Video: Shot woman goes live from car
Having suffered four bullet wounds and with a friend beside her in critical condition, Donesha Gantt begged the Lord’s forgiveness into a cellphone video recorder.
“If I die, God forgive me for all my sins,” she said.
Gantt, from Atlanta according to her Facebook page, and another woman were shot inside a car trapped in a Burger King drive-through in Opa-locka early Tuesday morning. Police believe they were targeted, but haven’t said why.
The two-minute and 36-second cellphone video Gantt displayed on her Facebook page Tuesday shows her crying and screaming. Appearing to speak with her mother, she says she feels as if she’s going to pass out.
“Ma, I’m shot three times. Ma I’m bleeding,” she says. Then, “There’s a bullet in me. Oh my God.”
She appears at one point to be forgiving the shooters. “It’s good,” Gantt says. Another woman in the car tells her repeatedly to calm down.
Just over a minute into the video, sirens can be heard in the background. Then a paramedic finally arrives.
“Just breathe. You’re gonna be alright. Just breathe,” he says.
But despite her appearing to say she knew who shot her on the Facebook video, Gantt repeatedly refused to tell police investigators at the hospital who was behind the attack, according to a law enforcement source.
Her refusal to cooperate was frustratingly familiar for police detectives who have long battled the “no-snitch” code of the streets.
“She said, 'I would rather die than say who shot me,’” the source told the Miami Herald.
Sources familiar with the shooting said Gantt is in stable condition and is expected to survive. Another woman in the car who hasn’t been identified was also shot and is in critical condition. The two were airlifted to a local hospital. A third woman wasn’t hit by any of the bullets.
The three men who shot up the older model Chrysler as it sat in the Burger King drive-through are still at-large, police said.
Opa-locka police said it was about 9 a.m. when the Chrysler carrying the women stopped at the Burger King drive-through at Northwest 136th Street and 27th Avenue. That’s when three men approached and fired numerous rounds into the vehicle.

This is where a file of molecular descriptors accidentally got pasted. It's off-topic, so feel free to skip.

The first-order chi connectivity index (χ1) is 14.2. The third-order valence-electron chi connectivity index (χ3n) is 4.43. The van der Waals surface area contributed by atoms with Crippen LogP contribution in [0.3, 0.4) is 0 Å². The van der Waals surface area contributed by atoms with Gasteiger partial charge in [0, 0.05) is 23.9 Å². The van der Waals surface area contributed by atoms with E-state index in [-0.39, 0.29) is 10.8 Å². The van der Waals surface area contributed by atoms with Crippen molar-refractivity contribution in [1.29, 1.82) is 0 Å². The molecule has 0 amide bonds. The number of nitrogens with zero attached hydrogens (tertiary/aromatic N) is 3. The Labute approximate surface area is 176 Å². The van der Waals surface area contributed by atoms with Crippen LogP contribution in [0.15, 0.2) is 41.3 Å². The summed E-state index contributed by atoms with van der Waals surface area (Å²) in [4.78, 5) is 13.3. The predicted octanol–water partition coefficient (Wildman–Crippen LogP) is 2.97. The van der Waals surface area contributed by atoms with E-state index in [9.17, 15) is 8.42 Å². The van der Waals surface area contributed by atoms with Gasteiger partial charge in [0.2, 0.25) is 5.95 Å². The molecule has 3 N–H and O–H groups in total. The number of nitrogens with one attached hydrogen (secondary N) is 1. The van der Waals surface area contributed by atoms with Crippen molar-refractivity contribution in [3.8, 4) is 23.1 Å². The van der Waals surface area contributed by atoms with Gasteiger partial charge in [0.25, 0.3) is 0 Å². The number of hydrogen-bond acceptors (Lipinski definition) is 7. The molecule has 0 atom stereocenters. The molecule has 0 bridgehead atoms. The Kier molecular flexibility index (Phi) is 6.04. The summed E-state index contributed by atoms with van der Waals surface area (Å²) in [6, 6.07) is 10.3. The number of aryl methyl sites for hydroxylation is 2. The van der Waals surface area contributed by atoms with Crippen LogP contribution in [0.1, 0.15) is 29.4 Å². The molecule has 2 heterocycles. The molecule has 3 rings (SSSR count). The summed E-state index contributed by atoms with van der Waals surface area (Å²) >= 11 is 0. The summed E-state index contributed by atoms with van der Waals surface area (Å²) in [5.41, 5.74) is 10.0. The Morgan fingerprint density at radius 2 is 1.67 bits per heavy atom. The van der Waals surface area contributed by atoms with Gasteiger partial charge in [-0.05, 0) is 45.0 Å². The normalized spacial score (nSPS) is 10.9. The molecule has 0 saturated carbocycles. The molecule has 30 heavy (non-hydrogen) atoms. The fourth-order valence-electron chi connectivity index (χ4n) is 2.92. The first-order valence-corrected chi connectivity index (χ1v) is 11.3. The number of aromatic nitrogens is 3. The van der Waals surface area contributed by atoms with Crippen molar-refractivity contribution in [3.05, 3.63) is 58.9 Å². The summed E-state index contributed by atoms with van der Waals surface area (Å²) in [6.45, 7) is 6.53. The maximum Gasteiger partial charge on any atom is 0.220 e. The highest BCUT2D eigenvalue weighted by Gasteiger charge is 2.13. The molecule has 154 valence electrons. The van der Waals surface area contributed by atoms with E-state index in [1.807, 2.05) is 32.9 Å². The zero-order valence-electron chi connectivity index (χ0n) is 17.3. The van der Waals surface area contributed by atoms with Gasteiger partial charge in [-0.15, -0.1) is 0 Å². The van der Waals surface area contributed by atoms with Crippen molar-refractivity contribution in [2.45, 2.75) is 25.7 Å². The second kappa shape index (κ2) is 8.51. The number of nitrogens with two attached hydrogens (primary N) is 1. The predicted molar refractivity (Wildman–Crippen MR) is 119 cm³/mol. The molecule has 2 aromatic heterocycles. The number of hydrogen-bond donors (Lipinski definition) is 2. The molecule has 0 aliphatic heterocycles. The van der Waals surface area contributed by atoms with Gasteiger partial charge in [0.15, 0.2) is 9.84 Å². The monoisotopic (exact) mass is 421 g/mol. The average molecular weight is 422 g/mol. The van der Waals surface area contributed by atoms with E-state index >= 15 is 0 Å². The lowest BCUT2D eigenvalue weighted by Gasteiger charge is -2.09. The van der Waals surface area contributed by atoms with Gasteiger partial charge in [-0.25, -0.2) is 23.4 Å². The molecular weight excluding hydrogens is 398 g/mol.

The driver managed to get the car out of the line, but filled with holes and wounded victims, it careened about 70 yards down Northwest 27th Avenue before coming to a stop. The shooters ran off. The other women in the Chrysler hasn’t been named.
The damaged Chrysler remained on the scene into the afternoon as detectives scoured the area for witnesses and collected forensic evidence. Two local schools, Nathan B. Young and Robert Ingram Elementary, were briefly locked down as police set up a perimeter and searched for the shooters.
“As the gunfire rang out the driver pulled out of the drive-through,” said Opa-locka’s interim city manager David Chiverton. “Our police department believes they were targeted.”
Gantt’s video is the second time in a week that a scene captured on a cellphone on a South Florida street captured the nation’s attention. Last Friday, a woman named Claudia Castillo used a mounted cellphone camera in her car while following a Miami-Dade police officer who she said was speeding.
The video of her confrontation with police officer Daniel Fonticiella went viral after she posted it on YouTube. In the video a non-confrontational Fonticiella pulls over after being signaled by Castillo, then offers his name and badge number without being asked for it.
Gantt’s post is also the first time local police could recall someone taking live footage of themselves after being shot. Derek Medina, who came to be known as the Facebook killer, posted photos of his wife’s bullet-riddled body in their South Miami home and was later convicted of second-degree murder.
By Tuesday afternoon, Gantt’s Facebook page had been filled with thousands of comments. Gantt herself, appeared to comment: “Blessed. All I can say is blessed. 4wounds and I’m blessed. Love.”